So much has happened in the 15 months since American billionaire Todd Boehly and a consortium of investors bought Chelsea in May last year that it’s very easy to forget that Raheem Sterling was the first marquee signing of that new era.
The former Manchester City man was the first player in the door following the takeover, and his arrival was met with much head-nodding and hand-shaking. A highly decorated, experienced, and proven Premier League performer in the prime of his career. It made sense.
But few could have predicted just how chaotic 2022-23 would become for Chelsea. £600 million and three permanent managers later, they finished the season an astonishing 30 points worse off than 2021-22, with their total of 44 points their worst tally in any season since 1987-88 (42).
Sterling was one of 21 players Chelsea signed permanently last season, and although seven of those players were immediately sent out on loan, that type of anarchic environment – coupled with a strew of different managers – was not conducive to anyone having a standout season.
Sterling was one of them. The Englishman scored just nine times across 38 appearances in all competitions, dipping below the double-digit mark for goals for the first time in nine years.
A niggling hamstring injury suffered against Manchester City in the first game of 2023 that Sterling could not shake did not help things. Neither did his three different managers deploying him in wildly different positions on the pitch:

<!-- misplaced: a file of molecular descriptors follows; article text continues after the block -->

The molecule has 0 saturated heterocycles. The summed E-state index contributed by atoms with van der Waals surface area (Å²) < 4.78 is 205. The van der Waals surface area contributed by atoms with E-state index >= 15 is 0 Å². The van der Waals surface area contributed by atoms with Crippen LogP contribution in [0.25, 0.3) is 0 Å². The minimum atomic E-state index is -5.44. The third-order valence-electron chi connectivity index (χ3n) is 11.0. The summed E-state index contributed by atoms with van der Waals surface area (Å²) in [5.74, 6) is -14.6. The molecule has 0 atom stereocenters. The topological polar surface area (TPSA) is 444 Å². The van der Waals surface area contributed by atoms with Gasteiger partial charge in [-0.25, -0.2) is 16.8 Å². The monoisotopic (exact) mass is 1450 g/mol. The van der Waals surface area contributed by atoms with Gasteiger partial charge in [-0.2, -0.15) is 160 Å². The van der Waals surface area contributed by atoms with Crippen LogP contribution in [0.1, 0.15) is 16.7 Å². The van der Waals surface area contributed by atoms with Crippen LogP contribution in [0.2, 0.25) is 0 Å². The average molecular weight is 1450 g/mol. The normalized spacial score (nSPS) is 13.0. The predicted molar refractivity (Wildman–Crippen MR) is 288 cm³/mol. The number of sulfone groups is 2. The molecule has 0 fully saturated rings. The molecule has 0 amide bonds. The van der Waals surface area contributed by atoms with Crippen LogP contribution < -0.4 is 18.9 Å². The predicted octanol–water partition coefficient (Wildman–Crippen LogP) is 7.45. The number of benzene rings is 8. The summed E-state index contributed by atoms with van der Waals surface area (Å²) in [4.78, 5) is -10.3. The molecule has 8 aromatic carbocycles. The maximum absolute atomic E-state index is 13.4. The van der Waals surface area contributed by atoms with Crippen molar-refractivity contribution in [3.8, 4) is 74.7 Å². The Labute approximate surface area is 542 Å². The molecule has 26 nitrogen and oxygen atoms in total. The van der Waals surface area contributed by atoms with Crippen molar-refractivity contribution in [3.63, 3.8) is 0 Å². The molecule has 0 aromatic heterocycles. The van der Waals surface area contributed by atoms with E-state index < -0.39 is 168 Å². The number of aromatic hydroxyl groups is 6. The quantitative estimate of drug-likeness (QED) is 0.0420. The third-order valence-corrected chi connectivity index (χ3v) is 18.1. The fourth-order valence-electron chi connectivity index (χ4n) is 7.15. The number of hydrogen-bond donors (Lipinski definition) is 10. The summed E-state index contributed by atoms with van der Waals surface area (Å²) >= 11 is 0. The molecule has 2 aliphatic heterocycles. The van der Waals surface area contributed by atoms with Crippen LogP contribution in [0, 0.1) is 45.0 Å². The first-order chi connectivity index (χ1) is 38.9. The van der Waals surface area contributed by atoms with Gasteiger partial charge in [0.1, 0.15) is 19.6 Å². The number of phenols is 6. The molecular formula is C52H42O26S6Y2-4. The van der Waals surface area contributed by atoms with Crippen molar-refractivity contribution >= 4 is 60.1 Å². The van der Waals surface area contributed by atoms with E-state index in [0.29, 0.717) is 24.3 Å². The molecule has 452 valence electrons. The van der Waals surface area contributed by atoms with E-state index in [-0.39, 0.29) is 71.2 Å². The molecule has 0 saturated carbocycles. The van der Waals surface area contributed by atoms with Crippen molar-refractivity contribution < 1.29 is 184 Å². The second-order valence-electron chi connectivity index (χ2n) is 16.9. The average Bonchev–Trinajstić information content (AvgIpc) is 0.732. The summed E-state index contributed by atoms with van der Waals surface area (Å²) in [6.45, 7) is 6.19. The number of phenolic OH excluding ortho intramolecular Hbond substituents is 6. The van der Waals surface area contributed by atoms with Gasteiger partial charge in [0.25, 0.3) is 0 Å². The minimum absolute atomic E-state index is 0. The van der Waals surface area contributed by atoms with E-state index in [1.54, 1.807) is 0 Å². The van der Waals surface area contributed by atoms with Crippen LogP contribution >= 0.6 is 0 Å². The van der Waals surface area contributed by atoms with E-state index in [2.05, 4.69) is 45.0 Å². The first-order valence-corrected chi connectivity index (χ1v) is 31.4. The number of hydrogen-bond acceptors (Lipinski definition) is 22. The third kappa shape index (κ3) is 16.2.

But what a difference a summer break – in which Sterling changed his diet and worked incredibly hard on a new off-season fitness regime – and a new manager in the dugout can make.
Sterling has been nothing short of sensational in Chelsea’s opening three games. He’s looked sharp, quick and threatening and has recaptured his electric acceleration. The fact he clocked a top speed of 34.2 kmph against Liverpool – the fastest speed any Chelsea player has reached this season – is indication that he is back to his physical best.
Rediscovering his confidence is something Sterling has credited Mauricio Pochettino with. Talking to Sky Sports after Chelsea’s 3-0 win against Luton on Friday, Chelsea’s player of the match said:
“I had a bit of frustration last season, I was always coming [deep] with my back to goal, and wasn’t given a chance to get towards the box. My feeling all last season was I was too deep and playing the ball to the full-backs.
“[I] had a simple conversation [with Pochettino]. He said: ‘Raheem, it doesn’t matter where you play, if you are dynamic and aggressive, no one can stop you. It doesn’t matter left, right, centre, just be aggressive with the ball.
“…I know exactly what he needs from me, and it is simple as that. I need to [receive] on the back foot, drive at players which is when I am most effective.”
While Sterling’s assertion that he passed to his full-back all the time isn’t totally accurate – he passed the ball to midfielders Enzo Fernández (44), Ruben Loftus-Cheek (40) and striker Kai Havertz (35) more than anyone else – his comment around receiving further away from goal was certainly true.
Last season, Sterling received 58.4% of his passes in the final third. This season, that’s jumped way up to 67.2%, a similar rate to out-and-out strikers like Eddie Nketiah (68.2%) and Erling Haaland (68.8%).
The graphic below comparing his touch locations this campaign versus last season paints a stark picture. Not only has Sterling got on the ball far more often, but he’s done so in more advanced areas, staying high and wide on the right in a bid to isolate his marker. It points to the stability that Pochettino has brought that he’s started Sterling on the right wing in all three games so far.